ombudsman news gives general information on the position at the date of publication. It is not a definitive statement of the law, our approach or our procedure.
The illustrative case studies are based broadly on real-life cases, but are not precedents. Individual cases are decided on their own facts.
February / March 2008
Most people with a bank or building society account make regular use of cash machines. In fact, around 7.5 million cash machine transactions are successfully carried out in the UK each day. Seen in that context, the number of complaints we see involving cash machines is relatively very small. However, those cases we do see often require detailed investigation, involving the analysis of cash machine audit trails, as well as collecting and assessing information about the circumstances of the disputed transactions.
The possibility of card fraud can be a particular worry for consumers. They are often concerned about whether a fraudster might be able to obtain information from their card, or from a transaction slip, to get access to their account – perhaps by "cloning" their card (making a copy that can be used in a cash machine). Most cards now include a micro-chip which can be ‘read’ by the cash machine, providing an enhanced level of audit trail information. However, consumers are often unclear about exactly how this might affect them in the event of a dispute.
Sometimes, consumers do not question having made a particular cash machine transaction. However, they say there was some problem with the cash machine and that it failed to dispense their money, or that their account was debited with more than they actually drew out. The situation can be further complicated by the fact that a consumer may be complaining about a transaction made at a cash machine owned by a different bank or building society from the one where they hold their account.
When we look at complaints involving cash machines we take into account the relevant law and provisions of the Banking Code, as well as the card terms and conditions of the customer’s account. The following case studies illustrate some of the more typical cash machine complaints we have dealt with recently.
Mr O, a customer of bank A, attempted to use his cash card to withdraw £100 from a cash machine owned by bank B.
He later told us he had assumed there was some kind of fault with the machine. He said he had waited longer than usual but the cash had failed to appear, so he had given up and walked away.
He complained to his bank after finding the withdrawal shown on his next statement. When the bank refused to refund the money, he brought his complaint to us.
complaint not upheld
As part of our investigation into the complaint, we obtained the audit trail from bank B’s cash machine for the day in question. There was no evidence of any malfunction and nothing to suggest that the sum of cash Mr O requested had not been dispensed in the usual way.
Initially, Mr O had been adamant that he had waited at least 20-30 seconds before concluding that the machine was out of order and would not dispense his cash. However, his recollection of the length of time he had waited became far less certain as our investigation progressed.
We noted from the cash machine’s audit trail that there had been a gap of three minutes after Mr O had attempted to withdraw cash and before the next customer used the machine.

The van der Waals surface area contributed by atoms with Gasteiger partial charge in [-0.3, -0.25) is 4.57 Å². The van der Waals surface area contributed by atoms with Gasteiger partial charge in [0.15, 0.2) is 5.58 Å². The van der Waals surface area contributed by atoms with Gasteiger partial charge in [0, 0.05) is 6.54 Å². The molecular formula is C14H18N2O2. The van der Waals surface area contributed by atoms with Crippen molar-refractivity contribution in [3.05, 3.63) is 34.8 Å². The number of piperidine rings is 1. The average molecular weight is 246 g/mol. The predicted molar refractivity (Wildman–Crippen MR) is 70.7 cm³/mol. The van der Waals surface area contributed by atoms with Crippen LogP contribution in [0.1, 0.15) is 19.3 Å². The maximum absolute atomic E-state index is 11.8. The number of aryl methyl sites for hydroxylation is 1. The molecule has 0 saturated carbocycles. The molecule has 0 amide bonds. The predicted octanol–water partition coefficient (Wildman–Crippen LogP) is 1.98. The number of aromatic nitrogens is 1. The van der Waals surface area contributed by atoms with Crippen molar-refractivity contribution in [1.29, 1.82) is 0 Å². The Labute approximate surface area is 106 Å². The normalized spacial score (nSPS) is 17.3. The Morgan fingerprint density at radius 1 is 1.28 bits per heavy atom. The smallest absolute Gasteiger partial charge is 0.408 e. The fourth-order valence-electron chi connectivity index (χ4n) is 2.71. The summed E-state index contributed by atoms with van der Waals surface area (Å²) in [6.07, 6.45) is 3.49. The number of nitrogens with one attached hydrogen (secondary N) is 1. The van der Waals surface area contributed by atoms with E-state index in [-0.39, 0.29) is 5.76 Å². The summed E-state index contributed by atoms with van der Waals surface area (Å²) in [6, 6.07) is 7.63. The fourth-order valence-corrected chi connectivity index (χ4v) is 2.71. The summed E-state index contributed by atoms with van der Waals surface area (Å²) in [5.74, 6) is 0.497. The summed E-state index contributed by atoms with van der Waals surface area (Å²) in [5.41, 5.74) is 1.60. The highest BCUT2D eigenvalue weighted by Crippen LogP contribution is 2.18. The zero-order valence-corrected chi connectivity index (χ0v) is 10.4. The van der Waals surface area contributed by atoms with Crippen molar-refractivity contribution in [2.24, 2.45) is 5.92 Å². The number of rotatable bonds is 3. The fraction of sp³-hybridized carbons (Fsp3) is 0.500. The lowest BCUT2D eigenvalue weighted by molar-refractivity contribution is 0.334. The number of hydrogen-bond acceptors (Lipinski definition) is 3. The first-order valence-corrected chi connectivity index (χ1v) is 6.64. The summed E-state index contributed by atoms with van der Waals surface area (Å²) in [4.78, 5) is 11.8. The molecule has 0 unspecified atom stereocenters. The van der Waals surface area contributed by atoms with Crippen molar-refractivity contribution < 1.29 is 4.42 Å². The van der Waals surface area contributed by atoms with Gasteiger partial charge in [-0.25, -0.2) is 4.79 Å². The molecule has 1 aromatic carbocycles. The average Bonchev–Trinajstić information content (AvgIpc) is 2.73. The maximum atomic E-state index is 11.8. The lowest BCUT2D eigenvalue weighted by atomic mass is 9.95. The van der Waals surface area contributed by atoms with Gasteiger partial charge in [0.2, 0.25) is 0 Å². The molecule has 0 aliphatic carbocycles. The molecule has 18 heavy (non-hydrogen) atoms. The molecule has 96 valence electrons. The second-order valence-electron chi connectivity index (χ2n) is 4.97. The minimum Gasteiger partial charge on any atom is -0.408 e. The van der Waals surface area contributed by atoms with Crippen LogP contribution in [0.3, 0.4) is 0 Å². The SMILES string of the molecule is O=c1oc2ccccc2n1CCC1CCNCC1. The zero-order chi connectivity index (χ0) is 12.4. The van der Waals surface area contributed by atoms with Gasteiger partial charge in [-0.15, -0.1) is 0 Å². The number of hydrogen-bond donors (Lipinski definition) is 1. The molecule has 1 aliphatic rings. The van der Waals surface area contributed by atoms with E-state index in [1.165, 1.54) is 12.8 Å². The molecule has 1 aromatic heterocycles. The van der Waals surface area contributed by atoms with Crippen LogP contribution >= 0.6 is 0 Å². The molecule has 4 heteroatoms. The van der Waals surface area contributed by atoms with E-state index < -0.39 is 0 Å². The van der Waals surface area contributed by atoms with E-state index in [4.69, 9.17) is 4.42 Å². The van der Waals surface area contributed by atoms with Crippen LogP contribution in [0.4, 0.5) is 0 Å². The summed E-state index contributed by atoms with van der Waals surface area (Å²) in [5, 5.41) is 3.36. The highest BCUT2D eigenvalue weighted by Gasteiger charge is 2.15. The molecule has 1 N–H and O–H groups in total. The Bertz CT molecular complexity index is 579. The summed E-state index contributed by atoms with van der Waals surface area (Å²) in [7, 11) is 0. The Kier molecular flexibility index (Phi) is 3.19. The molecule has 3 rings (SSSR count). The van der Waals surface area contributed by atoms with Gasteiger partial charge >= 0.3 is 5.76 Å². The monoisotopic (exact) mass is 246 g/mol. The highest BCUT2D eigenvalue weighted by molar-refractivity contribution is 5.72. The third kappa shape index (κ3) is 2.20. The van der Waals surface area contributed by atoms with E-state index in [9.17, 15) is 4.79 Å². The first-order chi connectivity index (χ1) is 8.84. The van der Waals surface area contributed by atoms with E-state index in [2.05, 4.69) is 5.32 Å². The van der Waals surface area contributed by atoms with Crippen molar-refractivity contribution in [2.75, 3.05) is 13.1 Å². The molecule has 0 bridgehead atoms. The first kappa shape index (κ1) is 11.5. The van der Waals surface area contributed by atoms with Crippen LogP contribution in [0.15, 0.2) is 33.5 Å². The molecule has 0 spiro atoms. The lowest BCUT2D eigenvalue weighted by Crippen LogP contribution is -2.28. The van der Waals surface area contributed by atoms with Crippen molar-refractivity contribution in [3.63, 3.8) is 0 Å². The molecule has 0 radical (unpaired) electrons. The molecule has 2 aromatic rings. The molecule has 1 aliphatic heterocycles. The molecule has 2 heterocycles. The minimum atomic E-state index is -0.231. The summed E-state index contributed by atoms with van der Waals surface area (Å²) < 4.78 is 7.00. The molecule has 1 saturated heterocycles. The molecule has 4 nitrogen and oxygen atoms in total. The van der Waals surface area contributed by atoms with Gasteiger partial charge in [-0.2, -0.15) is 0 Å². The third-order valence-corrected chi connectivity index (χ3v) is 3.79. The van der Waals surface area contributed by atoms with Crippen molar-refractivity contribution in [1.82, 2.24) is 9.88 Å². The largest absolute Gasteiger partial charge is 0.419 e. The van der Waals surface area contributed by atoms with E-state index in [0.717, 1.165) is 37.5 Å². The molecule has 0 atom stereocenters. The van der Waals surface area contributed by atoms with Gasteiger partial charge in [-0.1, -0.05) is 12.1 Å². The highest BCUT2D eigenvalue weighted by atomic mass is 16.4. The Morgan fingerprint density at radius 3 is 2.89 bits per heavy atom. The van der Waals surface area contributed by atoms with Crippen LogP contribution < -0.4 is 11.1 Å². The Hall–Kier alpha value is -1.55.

We concluded that it was more likely than not that Mr O had simply failed to wait quite long enough for the machine to dispense his cash. It seemed probable that the cash had then been picked up by a third party after Mr O had left the cash machine. We sympathised with Mr O, but we were unable to uphold his complaint.
Mr A tried, unsuccessfully, to withdraw cash from the machine outside a branch of his bank. He said he had entered his details but had then found that the screen failed to function correctly. The machine retained his card and the cash failed to appear, so he went inside the branch to report the problem.
To his alarm, he subsequently discovered that while he had been inside the branch, £300 had been withdrawn from his account. Someone had used his card at a different bank’s cash machine in a shopping mall a few minutes’ walk away. And a few minutes after that there had been a further withdrawal of £300 from the same cash machine in the shopping mall.
Mr A’s bank agreed to refund the second withdrawal of £300. However, it refused to refund the first withdrawal. It said Mr A must have been "negligent in the care of his card and/or personal identity number ("PIN")". Mr A then brought the complaint to us.
We gathered information from Mr A about his unsuccessful attempt to withdraw money with his card. We also obtained the audit trails from both banks for the cash machines in question.
After examining all the facts, we concluded that Mr A had been the victim of a common scam – often known as the "Lebanese loop". A fraudster tampers with a cash machine so that it appears to "swallow" the customer’s card. And having carefully observed the customer using the machine, the fraudster knows the customer’s PIN, so can then use the card to take money from the customer’s account.
We did not agree with the bank’s view that Mr A had been negligent. Applying the provisions of the Banking Code, we upheld his complaint and said the bank should refund both of the £300 withdrawals. We said it should also pay Mr A a further £100 for the distress and inconvenience its mis-handling of the complaint had caused him.
Ms C contacted her bank about a number of cash machine withdrawals that had been made from her bank account over the previous two years.
She denied all knowledge of these withdrawals and said she thought there must have been an error in the bank’s cash machine system, causing duplicated or "phantom" transactions to be generated on her account. Alternatively, she suggested, the disputed transactions might have been made by someone using a "cloned" card.
When the bank refused her request to refund all the disputed transactions, Ms C complained to us.
complaint not upheld
Because Ms C’s cash card had expired and been replaced during the period in question, the withdrawals involved two different cards. And the disputed withdrawals had been made at machines owned by several different banks.
We noted that most of the disputed transactions were for small amounts and had been made almost immediately after other – undisputed – withdrawals.
In many of the transactions, the cash machines were ones that could "read" the micro-chip in the card and we were satisfied, from all the evidence we obtained, that the cards had not been cloned.
There was nothing in the various audit trails to support Ms C’s allegation of a systems fault at her bank, or in the individual cash machines. We concluded, from the evidence, that Ms C herself should be liable for the withdrawals. We did not uphold the complaint.